The body, as canvas
Artist Arpita Akhanda attempts to start a conversation on identity and migration with a three-hour live art performance at a Thane art residency
Carol Hanisch, who launched the Women's Liberation Movement in the 1960s, addressed the distinction between the personal and the political in an essay saying, "There are no personal solutions at this time. There is only collective action for a collective solution." Drawing from the title of that very paper, the phrase "the personal is political" echoes louder than ever today — in response to apolitical stands. As an artiste, Kolkata-based Arpita Akhanda weaves this sentence into every aspect of her performances, including her upcoming one at Thane's Piramal Art Residency this Saturday.
The event that begins with a talk and presentation by writer and curator Shubhalakshmi Shukla on text-based works will see Akhanda engaging with the space to spark a dialogue between body, land, trees and memory — politics, being central to all these elements. The piece was planned 10 days ago and her rehearsal entailed dropping by the site regularly, increasing the time and dialogue spent in
Having obtained a BFA and MFA from Kala Bhavana, Santiniketan in painting, she found herself drawn to the form of performance art. "At university, we couldn't just stick to a fixed idea. I was able to grow conceptually under the guidance of professor Sanchayan Ghosh. So, I started exploring performance as a way of art, coming out of the '2D' notion," she informs.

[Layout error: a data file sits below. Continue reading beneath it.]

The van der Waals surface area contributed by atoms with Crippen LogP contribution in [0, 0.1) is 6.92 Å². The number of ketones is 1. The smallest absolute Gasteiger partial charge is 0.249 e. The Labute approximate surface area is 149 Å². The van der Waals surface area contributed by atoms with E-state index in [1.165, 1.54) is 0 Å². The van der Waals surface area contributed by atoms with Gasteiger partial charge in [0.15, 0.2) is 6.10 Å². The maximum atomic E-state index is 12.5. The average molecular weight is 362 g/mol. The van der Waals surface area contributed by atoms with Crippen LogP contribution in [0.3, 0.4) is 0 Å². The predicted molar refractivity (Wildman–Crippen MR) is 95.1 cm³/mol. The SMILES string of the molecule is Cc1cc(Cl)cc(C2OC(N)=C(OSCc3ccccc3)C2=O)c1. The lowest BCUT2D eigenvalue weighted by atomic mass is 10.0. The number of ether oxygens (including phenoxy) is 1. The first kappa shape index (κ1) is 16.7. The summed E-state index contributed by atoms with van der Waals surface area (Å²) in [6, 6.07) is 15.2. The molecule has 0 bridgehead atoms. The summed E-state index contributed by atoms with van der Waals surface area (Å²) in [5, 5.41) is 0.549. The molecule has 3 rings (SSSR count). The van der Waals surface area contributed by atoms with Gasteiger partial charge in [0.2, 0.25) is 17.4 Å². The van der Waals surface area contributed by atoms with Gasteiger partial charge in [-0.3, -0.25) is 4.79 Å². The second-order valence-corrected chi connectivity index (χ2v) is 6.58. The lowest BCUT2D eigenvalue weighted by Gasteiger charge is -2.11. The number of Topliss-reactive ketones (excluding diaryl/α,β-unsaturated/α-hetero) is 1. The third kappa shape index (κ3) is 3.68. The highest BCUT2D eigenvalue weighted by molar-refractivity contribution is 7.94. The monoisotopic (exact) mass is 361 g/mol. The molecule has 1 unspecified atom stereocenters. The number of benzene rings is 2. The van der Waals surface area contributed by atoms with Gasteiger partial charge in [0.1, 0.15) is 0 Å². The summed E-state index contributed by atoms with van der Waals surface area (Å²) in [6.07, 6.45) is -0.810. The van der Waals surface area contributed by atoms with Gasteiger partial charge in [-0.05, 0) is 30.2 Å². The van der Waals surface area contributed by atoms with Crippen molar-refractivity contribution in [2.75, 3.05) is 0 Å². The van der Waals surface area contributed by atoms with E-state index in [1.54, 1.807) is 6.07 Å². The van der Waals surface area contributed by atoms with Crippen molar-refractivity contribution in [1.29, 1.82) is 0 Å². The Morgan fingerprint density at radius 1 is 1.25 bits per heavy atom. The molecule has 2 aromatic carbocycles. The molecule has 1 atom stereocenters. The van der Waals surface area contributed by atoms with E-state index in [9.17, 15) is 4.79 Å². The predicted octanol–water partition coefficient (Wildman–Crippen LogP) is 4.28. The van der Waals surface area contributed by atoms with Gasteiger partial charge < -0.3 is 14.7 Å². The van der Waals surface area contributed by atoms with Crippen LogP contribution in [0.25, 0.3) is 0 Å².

Akhanda, part of the one-month residency's 24th cycle, will infuse personal stories into her outdoor act, having grown up hearing the struggle of her grandfather in light of the Partition. "He arrived from Bangladesh to India for an education. And December 1946 was the last time he visited his homeland, clicked some pictures and brought his camera along with a few other things, before the division. So, even though you could find a house, how can you build a home? This difference between a house and a home has influenced me," she explains.
The 27-year-old also had the opportunity to do a piece in Chittagong a couple of years back, standing in the same place as her grandfather. It all felt real. That's why timelines occupy a special place in her oeuvre. And the audience can be a part of her journey, while finding resonance with theirs, too. The event tomorrow will be an interactive one involving rubber stamps bearing the numbers zero to nine.
She will use these to form important years right from 1941 when her grandfather arrived to India to 2003 when he passed away, 1947, the year of India's independence and 1971, when Bangladesh was formed.
"I will be using these on my own body, and will also invite people to form the dates relevant to them to do so as well. So, the audience become performers, too," she says. For Akhanda, using her body as a medium hasn't been about gender or sex but more as a carrier of memory. The act is due to take place for three hours, but there is no specific end time as there is no script. But the artiste conveys a vague ending. "Maybe. I will wash the stamp marks away or erase it."
ON January 4, 2 pm onwards
AT Piramal Art Residency, Piramal Vaikunth, Old Agra Road, Balkum Naka, Thane West.
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